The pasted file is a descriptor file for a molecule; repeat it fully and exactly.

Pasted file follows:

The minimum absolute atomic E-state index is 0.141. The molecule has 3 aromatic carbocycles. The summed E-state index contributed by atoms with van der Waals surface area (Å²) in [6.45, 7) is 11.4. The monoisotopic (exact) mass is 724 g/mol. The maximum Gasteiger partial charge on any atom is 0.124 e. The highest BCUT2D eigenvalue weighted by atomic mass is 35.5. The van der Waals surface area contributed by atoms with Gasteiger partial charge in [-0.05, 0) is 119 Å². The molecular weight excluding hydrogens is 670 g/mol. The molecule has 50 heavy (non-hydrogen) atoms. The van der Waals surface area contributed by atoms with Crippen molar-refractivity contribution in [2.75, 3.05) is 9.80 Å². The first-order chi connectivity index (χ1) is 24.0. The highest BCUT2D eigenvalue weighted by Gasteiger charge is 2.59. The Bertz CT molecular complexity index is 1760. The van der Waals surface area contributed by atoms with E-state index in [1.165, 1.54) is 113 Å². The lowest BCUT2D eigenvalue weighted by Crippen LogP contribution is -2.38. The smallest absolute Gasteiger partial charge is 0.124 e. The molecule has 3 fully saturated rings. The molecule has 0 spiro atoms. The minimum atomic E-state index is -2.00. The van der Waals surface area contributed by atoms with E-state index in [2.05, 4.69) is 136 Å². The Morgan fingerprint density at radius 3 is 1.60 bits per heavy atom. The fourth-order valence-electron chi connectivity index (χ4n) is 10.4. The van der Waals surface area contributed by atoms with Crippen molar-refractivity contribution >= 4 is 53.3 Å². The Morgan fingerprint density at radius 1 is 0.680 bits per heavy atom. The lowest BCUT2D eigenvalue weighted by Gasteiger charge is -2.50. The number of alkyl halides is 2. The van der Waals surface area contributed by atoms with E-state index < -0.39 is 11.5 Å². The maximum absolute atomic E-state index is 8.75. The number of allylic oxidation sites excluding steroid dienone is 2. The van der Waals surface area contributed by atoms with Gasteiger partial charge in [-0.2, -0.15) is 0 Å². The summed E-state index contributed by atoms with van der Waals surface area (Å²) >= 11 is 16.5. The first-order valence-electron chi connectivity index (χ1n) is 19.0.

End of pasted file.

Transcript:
The minimum absolute atomic E-state index is 0.141. The molecule has 3 aromatic carbocycles. The summed E-state index contributed by atoms with van der Waals surface area (Å²) in [6.45, 7) is 11.4. The monoisotopic (exact) mass is 724 g/mol. The maximum Gasteiger partial charge on any atom is 0.124 e. The highest BCUT2D eigenvalue weighted by atomic mass is 35.5. The van der Waals surface area contributed by atoms with Gasteiger partial charge in [-0.05, 0) is 119 Å². The molecular weight excluding hydrogens is 670 g/mol. The molecule has 50 heavy (non-hydrogen) atoms. The van der Waals surface area contributed by atoms with Crippen molar-refractivity contribution in [2.75, 3.05) is 9.80 Å². The first-order chi connectivity index (χ1) is 24.0. The highest BCUT2D eigenvalue weighted by Gasteiger charge is 2.59. The Bertz CT molecular complexity index is 1760. The van der Waals surface area contributed by atoms with E-state index in [1.165, 1.54) is 113 Å². The lowest BCUT2D eigenvalue weighted by Crippen LogP contribution is -2.38. The smallest absolute Gasteiger partial charge is 0.124 e. The molecule has 3 fully saturated rings. The molecule has 0 spiro atoms. The minimum atomic E-state index is -2.00. The van der Waals surface area contributed by atoms with E-state index in [2.05, 4.69) is 136 Å². The Morgan fingerprint density at radius 3 is 1.60 bits per heavy atom. The fourth-order valence-electron chi connectivity index (χ4n) is 10.4. The van der Waals surface area contributed by atoms with Crippen molar-refractivity contribution >= 4 is 53.3 Å². The Morgan fingerprint density at radius 1 is 0.680 bits per heavy atom. The lowest BCUT2D eigenvalue weighted by Gasteiger charge is -2.50. The number of alkyl halides is 2. The van der Waals surface area contributed by atoms with E-state index < -0.39 is 11.5 Å². The maximum absolute atomic E-state index is 8.75. The number of allylic oxidation sites excluding steroid dienone is 2. The van der Waals surface area contributed by atoms with Gasteiger partial charge in [-0.2, -0.15) is 0 Å². The summed E-state index contributed by atoms with van der Waals surface area (Å²) >= 11 is 16.5. The first-order valence-electron chi connectivity index (χ1n) is 19.0.